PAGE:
French concert pianist Alexandre Tharaud (b. 1968) is one of a growing number of fine, younger pianists who have developed almost fanatical followings in the past decade or two. The several dozen albums Tharaud has produced bear testament to his popularity, and the present one in which he plays the Rachmaninov Second Piano Concerto should do nothing to dispel his acclaim.
The Piano Concerto No. 2 in C minor, Op. 18, premiered by Russian composer and pianist Sergei Rachmaninov (1873-1943) in 1901, is one of the last of the great Romantic concertos. Well, OK, not really the last; that would probably be the composer's Third Piano Concerto. But the Second, with its grand, rhapsodic gestures epitomizes the Romantic tradition, so, close enough.
The history of the concerto is well known. Rachmaninov wrote it after recovering from a fit of depression brought on by the relative failure of his First Symphony and some severe complications in his personal life. As the story goes, it was only through hypnotherapy that he reestablished and revived his career. The Concerto would appear the perfect vehicle for the creative and energetic Tharaud.
Can one play the Second Concerto too Romantically? Tharaud seems to try, although I don't mean this as a bad thing. He plays with an assured calm and a sweet lyrical flourish. There is little overstatement in the performance, except perhaps to keep the music as smoothly polished as possible. Furthermore, Tharaud plays with a confident dexterity, and the Liverpool players give him a solid backup, without overwhelming him in the bigger sections of the score.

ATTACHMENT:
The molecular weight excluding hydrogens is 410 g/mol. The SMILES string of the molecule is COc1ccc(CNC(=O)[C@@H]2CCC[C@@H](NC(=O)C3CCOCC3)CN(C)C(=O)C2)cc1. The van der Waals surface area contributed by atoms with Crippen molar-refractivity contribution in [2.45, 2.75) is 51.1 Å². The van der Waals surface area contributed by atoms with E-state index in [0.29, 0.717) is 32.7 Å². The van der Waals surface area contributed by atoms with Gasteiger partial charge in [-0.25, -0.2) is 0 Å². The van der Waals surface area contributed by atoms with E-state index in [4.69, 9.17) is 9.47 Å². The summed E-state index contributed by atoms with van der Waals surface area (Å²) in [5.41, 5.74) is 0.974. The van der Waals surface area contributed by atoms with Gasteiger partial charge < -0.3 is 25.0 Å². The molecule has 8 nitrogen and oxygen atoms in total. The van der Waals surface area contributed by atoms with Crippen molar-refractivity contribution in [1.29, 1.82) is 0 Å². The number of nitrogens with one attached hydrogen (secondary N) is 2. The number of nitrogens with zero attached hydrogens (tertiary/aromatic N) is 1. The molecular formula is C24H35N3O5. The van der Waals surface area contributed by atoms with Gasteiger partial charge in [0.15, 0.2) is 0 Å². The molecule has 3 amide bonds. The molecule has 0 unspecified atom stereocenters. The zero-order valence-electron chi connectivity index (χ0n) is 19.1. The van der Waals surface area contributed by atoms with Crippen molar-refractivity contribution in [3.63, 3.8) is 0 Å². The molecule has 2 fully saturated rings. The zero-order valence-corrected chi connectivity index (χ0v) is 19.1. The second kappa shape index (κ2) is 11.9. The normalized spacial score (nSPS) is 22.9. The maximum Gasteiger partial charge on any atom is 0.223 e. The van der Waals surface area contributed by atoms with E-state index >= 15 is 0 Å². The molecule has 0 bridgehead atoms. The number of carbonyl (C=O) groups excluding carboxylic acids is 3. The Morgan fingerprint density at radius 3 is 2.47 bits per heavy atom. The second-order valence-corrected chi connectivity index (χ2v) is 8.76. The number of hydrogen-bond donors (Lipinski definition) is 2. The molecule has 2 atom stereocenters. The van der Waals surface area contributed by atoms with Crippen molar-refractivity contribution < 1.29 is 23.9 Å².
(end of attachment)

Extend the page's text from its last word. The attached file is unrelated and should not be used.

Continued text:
Tharaud's interpretation of the central Adagio glides along as tranquilly as we might expect from hearing a similar treatment of the first movement, with no inordinate surprises. It's quite lovely, in fact, even if it seems a little too leisurely and measured at times. Then, in the final movement we get a healthy but again not overheated influx of adrenaline. Indeed, the listener may find this either refreshing or too tame, take your choice.
The remainder of the program consists of a series of shorter Rachmaninov pieces: Cinq Morceaux de fantaisie for solo piano; Vocalise for piano and voice (with soprano Sabine Devieilhe); and Pieces for six hands (with pianists Alexander Melnikov and Aleksandar Madzar). Given that all three of the album's pianists plus the conductor are Alexanders (of various spellings), one wonders if Tharaud or his producer chose them to perform as some kind of in-joke. Or was it really coincidence? In any case, I enjoyed these smaller pieces, Tharaud displaying all the sensitivity he showed in the concerto but on a more-intimate and, perhaps, more-appropriate scale. (Well, OK, maybe he needs to be more theatrically menacing in the Prelude in C sharp minor if he's going to hope to compete with the best.)
Producer, editor, and mixer Cecile Lenoir and engineer Philip Siney recorded the concerto at Liverpool Philharmonic Hall, UK in 2016 and the chamber music at Salle Colonne, Paris, in the same year.
In the concerto, the piano is well out in front of orchestra. Fortunately, it sounds smoothly recorded, if a trifle soft, and the orchestra likewise, making the entire enterprise quite easy on the ears. So, while the piano appears most natural, the orchestral transparency could have been a bit more pronounced. In the smaller pieces at the end, the piano seems even more lifelike, with a tad more definition. And without a full orchestra behind it, the piano seems more realistically alive.
To listen to a brief excerpt from this album, click on the forward arrow: